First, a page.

COMPOSITES - A FORMAL DEFINITION(Hull, 1981) 1. Consist of two or more physically distinct and mechanically separable parts. 2. Constituents can be combined in a controlled way to achieve optimum properties.
COMPOSITES - A FORMAL DEFINITION(Hull, 1981) 1. Consist of two or more physically distinct and mechanically separable parts. 2. Constituents can be combined in a controlled way to achieve optimum properties. 3. Properties are superior, and possibly unique, compared those of the individual components
Addition of properties: GLASS + POLYESTER = GRP (strength) (chemical resistance) (strength and chemical resistance) Unique properties: GLASS + POLYESTER = GRP (brittle) (brittle) (tough!)
Aerospace, defence, F1… Highly stressed Glass, carbon, aramid fibres Honeycomb cores Epoxy, bismaleimide… Prepregs Vacuum bag/oven/autoclave Highly tested and qualified materials Marine, building… Lightly stressed Glass (random and woven) Foam cores Polyester, vinylester… Wet resins Hand lay up, room temperature cure Limited range of lower performance materials ADVANCED COMPOSITES vs REINFORCED PLASTICS
Why are composites used in engineering? • Weight saving (high specific properties) • Corrosion resistance • Fatigue properties • Manufacturing advantages:- reduced parts count- novel geometries- low cost tooling • Design freedoms- continuous property spectrum- anisotropic properties
Anisotropic properties - fibres can be aligned in load directions to make the most efficient use of the material
Why aren’t composites used more in engineering? • High cost of raw materials • Lack of design standards • Few ‘mass production’ processes available • Properties of laminated composites:- low through-thickness strength- low interlaminar shear strength • No ‘off the shelf’ properties - performance depends on quality of manufacture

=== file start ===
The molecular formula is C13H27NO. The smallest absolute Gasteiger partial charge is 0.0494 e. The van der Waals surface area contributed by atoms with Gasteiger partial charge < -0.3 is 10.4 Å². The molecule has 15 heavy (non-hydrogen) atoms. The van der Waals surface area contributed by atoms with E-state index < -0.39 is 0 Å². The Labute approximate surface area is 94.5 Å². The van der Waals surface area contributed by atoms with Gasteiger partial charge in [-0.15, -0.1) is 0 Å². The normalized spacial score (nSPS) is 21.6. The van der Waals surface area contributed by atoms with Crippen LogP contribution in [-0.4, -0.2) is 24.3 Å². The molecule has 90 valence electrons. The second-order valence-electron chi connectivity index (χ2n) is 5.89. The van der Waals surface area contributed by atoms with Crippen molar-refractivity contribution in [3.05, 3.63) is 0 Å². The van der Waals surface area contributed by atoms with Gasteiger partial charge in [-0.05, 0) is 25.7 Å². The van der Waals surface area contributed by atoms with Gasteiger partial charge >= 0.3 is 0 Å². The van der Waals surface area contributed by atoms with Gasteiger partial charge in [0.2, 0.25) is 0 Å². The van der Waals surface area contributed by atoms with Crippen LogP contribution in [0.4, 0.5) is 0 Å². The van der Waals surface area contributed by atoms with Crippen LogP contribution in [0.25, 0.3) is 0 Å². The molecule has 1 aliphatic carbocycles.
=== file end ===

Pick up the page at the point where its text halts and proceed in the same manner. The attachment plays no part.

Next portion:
There are no ‘off the shelf’ properties with composites. Both the structure and the material are made at the same time. Material quality depends on quality of manufacture.
Metal (steel, aluminium, titanium, magnesium…)Composite (carbon fibre / epoxy)?
Aluminium or composite? 2005: Airbus engineers are claiming Boeing has rushed the development of the 7E7 Dreamliner. In particular, they say composite technology is not mature enough to build an all-composite fuselage. But the claims may be no more than a marketing ploy, in response to Boeing's criticism of weight overruns on the Airbus A380.
SEATTLE, Jan. 11, 2005 – Boeing recently completed the first full-scale composite one-piece fuselage section for its new 7E7 Dreamliner program, demonstrating concepts for 7E7 production that begins next year. The structure, 7 m long and nearly 6 m wide, is the 7E7's first major development piece. "This is a piece of aviation history," said Walt Gillette, Boeing vice president of Engineering, Manufacturing and Partner Alignment. "Nothing like this is already in production. Hundreds of aerospace experts from Boeing and our partners developed everything, including the design, tools that served as the mold, programming for the composite lay-down, and tools that moved the structure into the autoclave." He added that using composites "allowed us to create optimized structural designs and develop an efficient production process. We now see how all advanced airplanes will be built from this time forward."
Composite – wood, glass, carbon? Manufacture - prepreg, infusion…?
ADVANTAGES OF COMPOSITES(for construction applications) Aesthetic appeal Ability to mould complex shapes Various surface finishes available Lightweight Durability / Corrosion resistance Parts integration Cost effectiveness Electrical properties
POSSIBLE APPLICATIONS(in construction) Roofs / canopies Complete buildings Cladding panels Masts & towers Domes Unusual architectural features / structures Radomes Permanent or temporary formwork Strengthening / repair of conventional structures Tanks, covers, pipes, ducts etc
HARARE INTERNATIONAL AIRPORTARCHITECTURAL GRP STRUCTURE ON THE TOP OF THE AIR TRAFFIC CONTROL TOWER
FRPMOSQUEDOMES PHOTOS COURTESY OF NORTHSHORE COMPOSITES
FRP OBSERVATION CABIN & CARBON FIBREMAST GLASGOW SCIENCE CENTRE Photo - Carrillion